Despite the simmering threat of trade wars and rumors of real wars brewing, U.S. stock market valuations remain high. Financial Sense Insider spoke with Rob Arnott, founder and chairman of Research Affiliates, about his take on sky-high valuations and what he sees ahead for the markets.
U.S. markets are especially expensive by historical standards. Arnott said, “The U.S. is home to some of the most expensive stocks in the world and to the most expensive stock market in the world. It’s priced for perfection. It’s priced as if nothing could go wrong.”
The FANG stocks in particular are a big part of the U.S. stock market’s current high price and are reminiscent of the tech bubble in 1999 to 2000. Today companies are priced as if nothing could go wrong, Arnott said. The problem with this, he said, is that normal valuation levels can change. The merits for such lofty levels could easily be lost in 10 years and the valuations gone.
Of the 10 largest market capitalization technology companies at the time of the Tech Bubble, Arnott pointed out that three disappeared entirely, five produced negative real turns and nine of the 10 underperformed the stock market.
There are better opportunities in other stocks and markets around the world priced at levels that don’t reflect lofty expectations, Arnott said. These may have plenty of room for upside surprise on unexpected news.
In China, for example, Alibaba and Tencent would have made it into the top eight market cap companies in the world just a few months ago, Arnott said, but have since faltered. In contrast, the FANG stocks plus two additional stocks have an aggregate market cap that’s larger than China, inclusive of both Tencent and Alibaba.
“The simple fact is that not all of them will succeed,” Arnott said. “You can play the guessing game and try to figure out which ones are going to be winners in the years ahead… You need to ask the question, which of these companies is going to exceed those lofty expectations enough to wind up beating the stock market? My guess is very few of them will.”
Pricing the Current U.S. Market
The Shiller Price-to-Earnings Ratio is commonly used to help evaluate stocks. This metric produces a reliable measure of valuation, Arnott explained, by taking price relative to historical 10-year smoothed earnings to remove the effects of the economic cycle in valuing stocks.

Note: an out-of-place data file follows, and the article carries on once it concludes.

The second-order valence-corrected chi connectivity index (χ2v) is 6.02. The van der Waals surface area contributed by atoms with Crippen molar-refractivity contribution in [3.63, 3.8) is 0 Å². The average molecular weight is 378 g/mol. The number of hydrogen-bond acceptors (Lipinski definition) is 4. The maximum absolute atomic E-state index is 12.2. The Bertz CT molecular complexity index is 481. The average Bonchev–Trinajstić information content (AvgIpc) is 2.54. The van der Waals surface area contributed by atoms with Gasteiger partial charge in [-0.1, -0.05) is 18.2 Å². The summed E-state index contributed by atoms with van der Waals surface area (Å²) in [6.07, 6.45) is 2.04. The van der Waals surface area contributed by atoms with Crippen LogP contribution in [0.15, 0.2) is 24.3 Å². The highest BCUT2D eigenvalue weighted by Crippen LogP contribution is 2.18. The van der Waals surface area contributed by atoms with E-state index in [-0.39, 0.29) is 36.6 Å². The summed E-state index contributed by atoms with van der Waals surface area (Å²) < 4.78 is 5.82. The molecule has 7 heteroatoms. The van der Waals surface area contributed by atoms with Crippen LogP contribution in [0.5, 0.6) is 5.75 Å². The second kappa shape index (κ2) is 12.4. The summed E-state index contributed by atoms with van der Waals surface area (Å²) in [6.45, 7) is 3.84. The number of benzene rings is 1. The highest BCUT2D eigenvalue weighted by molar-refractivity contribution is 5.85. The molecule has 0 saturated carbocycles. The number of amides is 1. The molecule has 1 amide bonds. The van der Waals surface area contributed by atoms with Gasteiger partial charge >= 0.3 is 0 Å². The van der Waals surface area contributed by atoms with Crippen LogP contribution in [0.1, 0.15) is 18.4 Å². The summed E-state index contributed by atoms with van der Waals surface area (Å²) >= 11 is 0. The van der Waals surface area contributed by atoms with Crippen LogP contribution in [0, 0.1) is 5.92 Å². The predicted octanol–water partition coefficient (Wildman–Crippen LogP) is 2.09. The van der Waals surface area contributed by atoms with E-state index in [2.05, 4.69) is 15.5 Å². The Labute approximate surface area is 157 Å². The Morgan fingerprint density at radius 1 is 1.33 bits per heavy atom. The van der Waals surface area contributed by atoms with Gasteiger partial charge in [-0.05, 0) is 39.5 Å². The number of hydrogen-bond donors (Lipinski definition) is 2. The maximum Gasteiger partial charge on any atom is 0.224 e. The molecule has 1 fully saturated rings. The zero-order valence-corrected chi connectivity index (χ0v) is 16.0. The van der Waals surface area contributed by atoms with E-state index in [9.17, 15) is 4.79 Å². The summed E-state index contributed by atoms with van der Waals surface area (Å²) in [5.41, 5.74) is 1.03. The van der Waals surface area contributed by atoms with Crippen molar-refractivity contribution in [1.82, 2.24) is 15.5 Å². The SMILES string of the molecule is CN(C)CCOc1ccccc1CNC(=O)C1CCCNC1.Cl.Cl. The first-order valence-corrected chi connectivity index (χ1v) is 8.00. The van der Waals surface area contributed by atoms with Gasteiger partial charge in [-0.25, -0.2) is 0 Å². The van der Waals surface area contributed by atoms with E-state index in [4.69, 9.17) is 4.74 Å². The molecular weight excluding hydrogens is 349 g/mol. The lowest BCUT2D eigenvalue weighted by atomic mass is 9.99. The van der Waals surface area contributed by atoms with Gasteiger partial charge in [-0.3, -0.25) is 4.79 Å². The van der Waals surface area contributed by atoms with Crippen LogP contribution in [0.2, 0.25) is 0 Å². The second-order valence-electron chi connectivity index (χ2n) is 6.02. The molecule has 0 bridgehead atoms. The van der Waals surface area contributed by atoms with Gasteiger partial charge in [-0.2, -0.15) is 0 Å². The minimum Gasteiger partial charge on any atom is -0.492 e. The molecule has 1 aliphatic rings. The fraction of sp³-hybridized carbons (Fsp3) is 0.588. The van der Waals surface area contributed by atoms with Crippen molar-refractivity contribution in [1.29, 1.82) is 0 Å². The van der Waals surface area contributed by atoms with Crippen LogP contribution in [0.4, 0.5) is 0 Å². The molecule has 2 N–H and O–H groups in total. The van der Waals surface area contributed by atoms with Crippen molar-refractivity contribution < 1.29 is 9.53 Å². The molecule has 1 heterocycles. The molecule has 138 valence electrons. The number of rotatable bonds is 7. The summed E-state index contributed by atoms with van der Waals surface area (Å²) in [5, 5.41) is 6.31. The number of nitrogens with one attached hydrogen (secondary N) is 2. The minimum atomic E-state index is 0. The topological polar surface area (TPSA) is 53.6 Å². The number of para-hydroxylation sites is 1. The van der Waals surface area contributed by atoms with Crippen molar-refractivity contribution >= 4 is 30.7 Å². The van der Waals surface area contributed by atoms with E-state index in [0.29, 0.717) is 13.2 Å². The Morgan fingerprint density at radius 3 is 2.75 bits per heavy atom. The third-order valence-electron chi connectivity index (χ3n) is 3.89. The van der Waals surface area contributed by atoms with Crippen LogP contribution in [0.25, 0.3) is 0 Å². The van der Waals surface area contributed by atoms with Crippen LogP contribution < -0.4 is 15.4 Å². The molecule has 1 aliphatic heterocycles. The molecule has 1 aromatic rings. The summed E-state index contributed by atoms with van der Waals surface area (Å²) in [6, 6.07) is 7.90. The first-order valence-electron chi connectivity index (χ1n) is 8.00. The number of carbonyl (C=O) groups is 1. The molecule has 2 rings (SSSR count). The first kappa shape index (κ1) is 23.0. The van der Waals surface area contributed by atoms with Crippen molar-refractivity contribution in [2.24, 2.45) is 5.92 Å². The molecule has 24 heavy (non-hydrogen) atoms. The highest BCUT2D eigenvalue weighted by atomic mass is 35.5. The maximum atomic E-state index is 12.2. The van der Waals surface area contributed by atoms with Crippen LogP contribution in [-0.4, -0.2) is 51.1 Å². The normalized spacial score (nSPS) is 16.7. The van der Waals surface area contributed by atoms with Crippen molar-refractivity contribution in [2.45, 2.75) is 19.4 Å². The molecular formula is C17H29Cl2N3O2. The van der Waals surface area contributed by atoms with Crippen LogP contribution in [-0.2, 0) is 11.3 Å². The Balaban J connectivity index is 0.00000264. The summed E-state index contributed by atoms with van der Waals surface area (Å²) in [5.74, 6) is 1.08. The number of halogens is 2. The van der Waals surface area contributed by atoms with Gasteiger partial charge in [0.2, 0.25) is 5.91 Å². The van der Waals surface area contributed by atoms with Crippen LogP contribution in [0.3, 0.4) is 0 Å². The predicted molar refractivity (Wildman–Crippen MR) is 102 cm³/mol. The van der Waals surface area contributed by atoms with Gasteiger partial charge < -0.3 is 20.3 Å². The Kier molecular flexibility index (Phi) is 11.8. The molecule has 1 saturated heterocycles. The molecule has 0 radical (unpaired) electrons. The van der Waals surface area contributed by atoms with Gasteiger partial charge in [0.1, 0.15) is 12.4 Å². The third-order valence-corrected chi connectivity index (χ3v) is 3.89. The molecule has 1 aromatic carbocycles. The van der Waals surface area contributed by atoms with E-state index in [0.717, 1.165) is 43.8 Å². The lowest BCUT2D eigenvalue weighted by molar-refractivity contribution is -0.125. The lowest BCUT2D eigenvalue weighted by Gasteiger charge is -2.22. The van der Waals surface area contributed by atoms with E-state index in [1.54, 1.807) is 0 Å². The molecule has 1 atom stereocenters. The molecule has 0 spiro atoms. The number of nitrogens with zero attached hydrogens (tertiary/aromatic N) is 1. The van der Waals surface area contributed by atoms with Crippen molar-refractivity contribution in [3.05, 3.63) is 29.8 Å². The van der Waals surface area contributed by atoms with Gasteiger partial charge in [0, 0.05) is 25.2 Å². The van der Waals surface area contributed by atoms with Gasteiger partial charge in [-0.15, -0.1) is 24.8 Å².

The U.S. stock market’s historical Shiller PE ratio — its price relative to its 10-year average earnings — is about 17 times earnings. Today’s valuation is twice that at 34 times earnings, Arnott noted. Over the last quarter century, the average is 23 times earnings, which we can take as the norm for this period.
This figure has been higher only once in history, during the peak of the tech bubble in 2000. “From today’s valuation levels, I can say with considerable confidence that your 10-year return on U.S. stocks will be shockingly low. It might not even be positive,” Arnott said.
If a stocks’ price-to-earnings ratio is at 34 times earnings, for every $100 you invest, companies only make $3. Outside the U.S. in emerging markets, the PE ratio is around 14 to 16 times earnings. In Europe, it sits at about 16 to 18 times earnings.
Arnott’s company, Research Affiliates, created the Fundamental Index, which differs from most index funds in its weighting strategy. Most funds weight the portfolio proportional to the value of each stock’s market capitalization, which is known as cap weighting.
The Fundamental Index weighs each company in proportion to the size of its business, Arnott noted. A large company has a proportionally high weighting, and a small company has a low weighting.
This method has an enormous advantage, Arnott stated, in that if a company is trading cheaply, an indexing using the fundamental approach is going to have more invested in it than a cap-weighted index.
For example, the Shiller PE Ratio on the Fundamental Index for emerging markets is nine times earnings. The index is buying half the world’s GDP, Arnott noted, and paying nine times earnings for the average company weighted in proportion to the size of the business.
This produces a portfolio that mirrors the look and composition of emerging market’s economies instead of matching the emerging market’s stock market. “If you’re boosting your exposure to value stocks and lowering your exposure to growth stocks, you have a strategy with a strong value tilt, but it doesn’t throw out the growth stocks,” Arnott said.